23:0536(73)NG - NAGE Local R3-84, SEIU and District of Columbia Air NG -- 1986 FLRAdec NG
[ v23 p536 ]
The decision of the Authority follows:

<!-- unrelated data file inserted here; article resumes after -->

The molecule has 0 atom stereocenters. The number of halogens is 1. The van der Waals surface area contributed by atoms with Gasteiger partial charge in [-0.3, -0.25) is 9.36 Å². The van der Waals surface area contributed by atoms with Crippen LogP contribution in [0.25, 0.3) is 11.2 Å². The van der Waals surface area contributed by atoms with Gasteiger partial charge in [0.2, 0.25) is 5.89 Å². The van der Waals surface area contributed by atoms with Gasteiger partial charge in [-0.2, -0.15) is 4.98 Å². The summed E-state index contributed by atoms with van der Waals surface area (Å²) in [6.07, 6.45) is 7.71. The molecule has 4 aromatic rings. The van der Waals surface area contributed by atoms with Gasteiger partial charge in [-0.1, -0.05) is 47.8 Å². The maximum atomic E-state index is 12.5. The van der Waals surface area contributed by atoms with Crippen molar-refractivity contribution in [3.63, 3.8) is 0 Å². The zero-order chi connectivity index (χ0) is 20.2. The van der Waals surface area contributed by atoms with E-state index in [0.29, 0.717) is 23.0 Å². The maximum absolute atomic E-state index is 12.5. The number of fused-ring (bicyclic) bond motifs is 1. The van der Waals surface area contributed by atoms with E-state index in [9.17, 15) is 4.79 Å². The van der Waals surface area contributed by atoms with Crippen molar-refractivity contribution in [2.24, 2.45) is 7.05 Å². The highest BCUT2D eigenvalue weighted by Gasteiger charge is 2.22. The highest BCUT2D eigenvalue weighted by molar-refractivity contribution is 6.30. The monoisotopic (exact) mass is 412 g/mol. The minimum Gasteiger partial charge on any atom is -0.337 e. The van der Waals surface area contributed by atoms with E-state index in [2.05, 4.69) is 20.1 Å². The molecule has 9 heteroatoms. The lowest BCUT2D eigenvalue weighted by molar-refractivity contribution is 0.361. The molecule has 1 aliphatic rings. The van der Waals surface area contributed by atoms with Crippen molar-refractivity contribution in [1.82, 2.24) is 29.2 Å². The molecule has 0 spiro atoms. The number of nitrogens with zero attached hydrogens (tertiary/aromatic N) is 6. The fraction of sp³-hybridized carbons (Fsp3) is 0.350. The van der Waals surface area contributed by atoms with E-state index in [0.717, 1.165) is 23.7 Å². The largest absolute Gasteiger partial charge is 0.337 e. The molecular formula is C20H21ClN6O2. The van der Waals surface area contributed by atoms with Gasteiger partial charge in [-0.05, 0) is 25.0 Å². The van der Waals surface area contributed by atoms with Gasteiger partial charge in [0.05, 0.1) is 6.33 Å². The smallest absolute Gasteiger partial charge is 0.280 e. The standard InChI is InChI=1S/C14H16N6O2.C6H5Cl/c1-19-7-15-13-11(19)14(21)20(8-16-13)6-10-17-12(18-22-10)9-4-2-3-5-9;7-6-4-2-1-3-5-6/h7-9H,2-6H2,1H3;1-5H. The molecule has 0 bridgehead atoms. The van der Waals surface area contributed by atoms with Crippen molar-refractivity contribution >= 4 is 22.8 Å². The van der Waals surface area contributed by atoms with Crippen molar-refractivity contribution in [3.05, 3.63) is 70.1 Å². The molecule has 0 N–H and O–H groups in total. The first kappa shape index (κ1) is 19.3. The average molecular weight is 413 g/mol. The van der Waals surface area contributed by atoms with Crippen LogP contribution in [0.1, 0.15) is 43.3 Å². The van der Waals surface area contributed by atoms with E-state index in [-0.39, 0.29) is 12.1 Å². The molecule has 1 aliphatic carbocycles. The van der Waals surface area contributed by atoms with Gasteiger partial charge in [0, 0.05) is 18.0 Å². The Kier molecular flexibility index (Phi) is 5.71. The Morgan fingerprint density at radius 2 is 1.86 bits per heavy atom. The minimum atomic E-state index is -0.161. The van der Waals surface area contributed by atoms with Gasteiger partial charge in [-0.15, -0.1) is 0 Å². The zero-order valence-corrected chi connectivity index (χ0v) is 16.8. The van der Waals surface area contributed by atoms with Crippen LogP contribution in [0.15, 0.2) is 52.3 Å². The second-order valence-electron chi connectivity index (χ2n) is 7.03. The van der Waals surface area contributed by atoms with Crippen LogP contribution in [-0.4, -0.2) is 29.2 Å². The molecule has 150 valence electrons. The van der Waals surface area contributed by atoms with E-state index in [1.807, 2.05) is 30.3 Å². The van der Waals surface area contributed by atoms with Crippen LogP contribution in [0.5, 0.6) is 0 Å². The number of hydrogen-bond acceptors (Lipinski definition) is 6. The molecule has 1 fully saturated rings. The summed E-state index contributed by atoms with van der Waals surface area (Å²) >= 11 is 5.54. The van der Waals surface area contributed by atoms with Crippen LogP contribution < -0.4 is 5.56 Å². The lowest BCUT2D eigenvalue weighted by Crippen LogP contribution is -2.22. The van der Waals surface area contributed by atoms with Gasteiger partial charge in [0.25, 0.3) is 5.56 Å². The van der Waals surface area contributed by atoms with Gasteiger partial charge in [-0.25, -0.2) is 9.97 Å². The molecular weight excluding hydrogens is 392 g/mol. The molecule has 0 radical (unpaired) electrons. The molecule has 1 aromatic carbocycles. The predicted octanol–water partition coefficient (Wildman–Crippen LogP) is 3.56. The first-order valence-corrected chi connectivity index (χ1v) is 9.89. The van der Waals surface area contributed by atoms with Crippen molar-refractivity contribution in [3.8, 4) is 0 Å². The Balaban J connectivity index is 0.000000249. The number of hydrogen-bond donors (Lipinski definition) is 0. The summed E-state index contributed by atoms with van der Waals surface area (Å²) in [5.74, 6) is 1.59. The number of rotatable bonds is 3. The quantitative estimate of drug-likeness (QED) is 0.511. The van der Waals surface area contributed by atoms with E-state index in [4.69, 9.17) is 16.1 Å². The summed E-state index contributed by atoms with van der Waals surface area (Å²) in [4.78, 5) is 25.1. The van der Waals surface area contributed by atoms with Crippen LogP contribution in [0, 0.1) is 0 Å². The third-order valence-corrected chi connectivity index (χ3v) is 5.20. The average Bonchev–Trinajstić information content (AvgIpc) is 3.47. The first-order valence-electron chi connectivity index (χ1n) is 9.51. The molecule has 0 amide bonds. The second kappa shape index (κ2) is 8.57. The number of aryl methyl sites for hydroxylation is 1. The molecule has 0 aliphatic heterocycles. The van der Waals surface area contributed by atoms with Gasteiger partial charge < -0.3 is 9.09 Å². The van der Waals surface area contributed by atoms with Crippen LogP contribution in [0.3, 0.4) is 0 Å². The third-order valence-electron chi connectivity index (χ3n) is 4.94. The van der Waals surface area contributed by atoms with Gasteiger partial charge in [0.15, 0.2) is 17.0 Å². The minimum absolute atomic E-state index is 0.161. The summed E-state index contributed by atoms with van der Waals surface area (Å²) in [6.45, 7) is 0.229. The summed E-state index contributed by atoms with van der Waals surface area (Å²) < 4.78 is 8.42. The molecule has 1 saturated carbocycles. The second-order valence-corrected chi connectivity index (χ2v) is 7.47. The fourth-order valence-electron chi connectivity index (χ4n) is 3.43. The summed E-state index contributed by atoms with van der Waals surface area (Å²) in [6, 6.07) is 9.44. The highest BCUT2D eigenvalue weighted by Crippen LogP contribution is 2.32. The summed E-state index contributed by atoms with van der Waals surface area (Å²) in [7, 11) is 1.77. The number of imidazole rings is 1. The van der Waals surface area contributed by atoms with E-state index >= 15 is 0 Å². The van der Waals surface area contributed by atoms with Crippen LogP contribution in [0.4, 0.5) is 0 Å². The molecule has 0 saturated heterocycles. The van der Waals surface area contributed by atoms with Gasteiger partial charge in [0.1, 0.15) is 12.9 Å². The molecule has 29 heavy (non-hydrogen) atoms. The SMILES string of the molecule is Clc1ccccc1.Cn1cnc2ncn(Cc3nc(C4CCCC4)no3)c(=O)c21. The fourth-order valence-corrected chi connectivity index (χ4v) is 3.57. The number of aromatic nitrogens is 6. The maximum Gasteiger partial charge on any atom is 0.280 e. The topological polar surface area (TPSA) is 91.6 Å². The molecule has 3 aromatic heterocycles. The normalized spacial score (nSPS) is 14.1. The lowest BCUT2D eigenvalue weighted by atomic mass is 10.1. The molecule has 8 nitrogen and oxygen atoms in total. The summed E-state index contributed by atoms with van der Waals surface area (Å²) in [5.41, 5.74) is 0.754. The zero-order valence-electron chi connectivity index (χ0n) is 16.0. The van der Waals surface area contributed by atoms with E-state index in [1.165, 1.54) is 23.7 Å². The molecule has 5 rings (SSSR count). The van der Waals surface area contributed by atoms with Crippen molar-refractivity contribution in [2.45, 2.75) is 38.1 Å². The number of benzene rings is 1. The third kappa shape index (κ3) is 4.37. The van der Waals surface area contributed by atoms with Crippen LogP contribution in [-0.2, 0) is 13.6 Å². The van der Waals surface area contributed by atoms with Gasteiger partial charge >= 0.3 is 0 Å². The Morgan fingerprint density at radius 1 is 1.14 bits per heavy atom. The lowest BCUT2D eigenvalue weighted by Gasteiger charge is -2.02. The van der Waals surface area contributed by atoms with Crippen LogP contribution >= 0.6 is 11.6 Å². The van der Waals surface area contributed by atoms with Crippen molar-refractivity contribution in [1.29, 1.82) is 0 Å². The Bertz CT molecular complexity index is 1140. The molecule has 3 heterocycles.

23 FLRA No. 73 NATIONAL ASSOCIATION OF GOVERNMENT EMPLOYEES, LOCAL R3-84, SEIU, AFL-CIO Union and DISTRICT OF COLUMBIA AIR NATIONAL GUARD Agency Case No. 0-NG-1237 DECISION AND ORDER ON NEGOTIABILITY ISSUES I. Statement of the Case The petition for review in this case comes before the Authority because of a negotiability appeal filed under section 7105(a)(2)(E) of the Federal Service Labor-Management Relations Statute (the Statute). It raises issues concerning the negotiability of a single Union Proposal. II. Union Proposal ARTICLE V UNION RIGHTS Section 4. In order not to breach the statutory duty of Fair representation to all bargaining unit employees without regard to union membership the parties agree to the following: A. Officers and Stewards will not be required to wear the military uniform while: 1. Performing representational duties. 2. Representing the Union in a third party proceeding. 3. Serving as a member of the Union's negotiating team. 4. Appearing as a witness in any third party proceeding. 5. Representing the Union on a committee established by the Employer. 6. Attending a labor/management training session. B. Employees in the bargaining unit will not be required to wear the military uniform while: 1. Processing a personnel grievance under the negotiated grievance procedure. 2. Appearing as a grievant or witness before a third party proceeding. 3. Appearing as an observer at contract negotiations. 4. Attending a labor/management session. C. Reasonable time will be allowed officers, stewards and employees to change in and out of the military uniform under the circumstances stated in subsection (A-B) of this Article. A. Positions of the Parties The Agency argues that the proposal is outside the duty to bargain because (1) the Union has waived its right to bargain on the proposal; (2) the proposal is inconsistent with 32 U.S.C. Section 709; (3) the proposal is inconsistent with the Agency's right to determine the "methods and means" of performing its work under section 7106(b)(1) of the Statute, as such right was explained in Division of Military and Naval Affairs, State of New York, Albany, New York and New York Council, Association of Civilian Technicians, 15 FLRA 288 (1984), aff'd New York Council, Association of Civilian Technicians v. FLRA, 757 F.2d 502 (2d Cir. 1985), cert. denied 106 S.Ct. 137 (1985); and (4) the proposal is not an "appropriate arrangement" under section 7106(b)(3) of the Statute. The Union disputes the Agency's arguments and asserts that the proposal is within the Agency's duty to bargain. B. Analysis and Conclusions 1. Did the Union waive its right to bargain? The Agency asserts that the Union waived its right to negotiate this proposal when the Union agreed to allow the Agency to end a practice established under an expired collective bargaining agreement. Under that practice technicians were allowed to wear civilian attire when they were performing their technician duties. The issue raised by the Agency's contention is essentially one of contractual interpretation. To the extent the parties are in dispute as to the intended application of their agreement regarding the wearing of the military uniform, that dispute should be resolved through other appropriate procedures. The existence of that dispute does not preclude us from, nor require us to delay, deciding whether the Union's proposal is nonnegotiable under the Statute. See American Federation of Government Employees, AFL-CIO, Local 2736 and Department of the Air Force, Headquarters 379th Combat Support Group (SAC), Wurtsmith Air Force Base, Michigan, 14 FLRA 302 (1984). 2. Does the proposal conflict with the Agency's rights under section 7106(b)(1)? The Agency asserts that the proposal is inconsistent with its rights under section 7106(b)(1) of the Statute as explained by the Authority in Division of Military and Naval Affairs. We conclude that the proposal does not conflict with the Agency's rights under section 7106(b)(1). Our reasons, which are interrelated and discussed fully below, are these: first, the labor-management activities covered by the proposal do not concern the performance of the Agency's work within the meaning of section 7106(b)(1) of the Statute; second, the Agency's purpose in imposing the uniform requirement would not be furthered by applying the requirement to technicians when they are involved in labor-management activities. In Division of Military and Naval Affairs, supra, 15 FLRA 288, the Authority held that decisions on whether National Guard technicians must wear military attire while performing technicians' duties were negotiable only at the election of the Agency because these decisions concerned the right to determine the "methods and means" of performing work under section 7106(b)(1) of the Statute. The Authority reached that conclusion, as explained in the decision, in view of the unique status National Guard technicians have as compared to other Federal civilian employees. As a result of their essential role in achieving mobilization of the parttime Guard into a military force and their functions in performing technician duties, they must possess a highly developed sense of esprit de corps and military discipline which the Authority found was furthered by the wearing of military attire. This reasoning does not apply to the proposal here. The proposal's exceptions to the Agency's uniform requirement concern labor-management activities -- the joint efforts of employees, the Union, and the Agency's management officials in setting and administering technicians' conditions of employment. These activities do not constitute employee performance of technician duties. They are not the Agency's "work." National Federation of Federal Employees, Local 541 and Veterans Administration Hospital, Long Beach, California, 12 FLRA 270, 274 (1983); American Federation of Government Employees, AFL-CIO, Local 2761 and U.S. Department of the Army, U.S. Army Adjutant General Publication Center, St. Louis, Missouri, 14 FLRA 438, 440-41 (1984). When acting as union representatives employees are serving in a different capacity than when they are performing the duties of their positions. The Statute protects the rights of employees to serve as union representatives in order to promote the public interest in collective bargaining. To achieve that objective, the Statute frees employees functioning as union representatives from many of the constraints to which they would otherwise be subject as employees so as to enable them to represent the interests of the bargaining unit. See, for example, United States Air Force, Davis-Monthan Air Force Base, Tucson, Arizona and American Federation of Government Employees, Local 2924, AFL-CIO, 20 FLRA No. 84 (1985). Indeed, that difference is incorporated in the Agency's own regulations. Technician Personnel Regulation, Section 302.7. That section provides that it is "inappropriate" for a unit employee to wear the military uniform when negotiating a collective bargaining agreement. Like the negotiation of a collective bargaining agreement, the other labor-management activities encompassed by the Union's proposal are different from regular technician duties. Our rationale for finding that the requirement that National Guard technicians wear the military uniform while performing technician duties constituted a "method or means" of performing work, as stated in Division of Military and Naval Affairs, does not apply here. The Union's proposal, therefore, does not conflict with the Agency's right to determine the methods and means of performing its work under section 7106(b)(1) of the Statute. See also 162nd Tactical Fighter Group, Arizona Air National Guard, Tucson, Arizona, 21 FLRA No. 90 (1986) (technicians participating in Authority proceedings on official time as requested by the Authority's General Counsel cannot be required to wear the military uniform in these proceedings). Subsection C complements subsections A and B by providing that technicians will have time to change their attire when they shift between technicians' duties and labor-management activity. This part of the proposal is similar to those proposals which provide official time for union representatives to prepare for labor-management relations activities. See, for example, Association of Civilian Technicians, Granite State Chapter and The Adjutant General, State of New Hampshire, 7 FLRA 241 (1981). For the reasons set forth in that decision, we find that subsection C is negotiable. 3. Does the proposal conflict with 32 U.S.C. Section 709? The Agency asserts that 32 U.S.C. Section 709 mandates that technicians must maintain military status in the National Guard to retain employment in technician positions. It argues that the proposal treats technicians as civilian employees so as to contradict this requirement. As detailed in Part 2, the Union's proposal does not concern the performance of technician duties and does not in any way affect unit employees' military status. Accordingly, the Agency's argument concerning this statutory provision is misplaced. 4. Is the proposal an "appropriate arrangement" under section 7106(b)(3) of the Statute? The Agency's arguments concerning whether the proposal amounts to an appropriate arrangement under section 7106(b)(3) are premised on its view that the proposal conflicts with its rights under section 7106(b)(1). See National Association of Government Employees, Local R14-87 and Kansas Army National Guard, 21 FLRA No. 4 (1986). Since we have decided that the proposal does not conflict with the Agency's rights under section 7106(b)(1), we need not address whether the proposal is negotiable as an appropriate arrangement under section 7106(b)(3) of the Statute. III. Order Pursuant to section 2424.10 of the Authority's Rules and Regulations, IT IS ORDERED that the Agency shall upon request, or as otherwise agreed to by the parties, bargain concerning the Union proposal. /*/ Issued, Washington, D.C., September 30, 1986.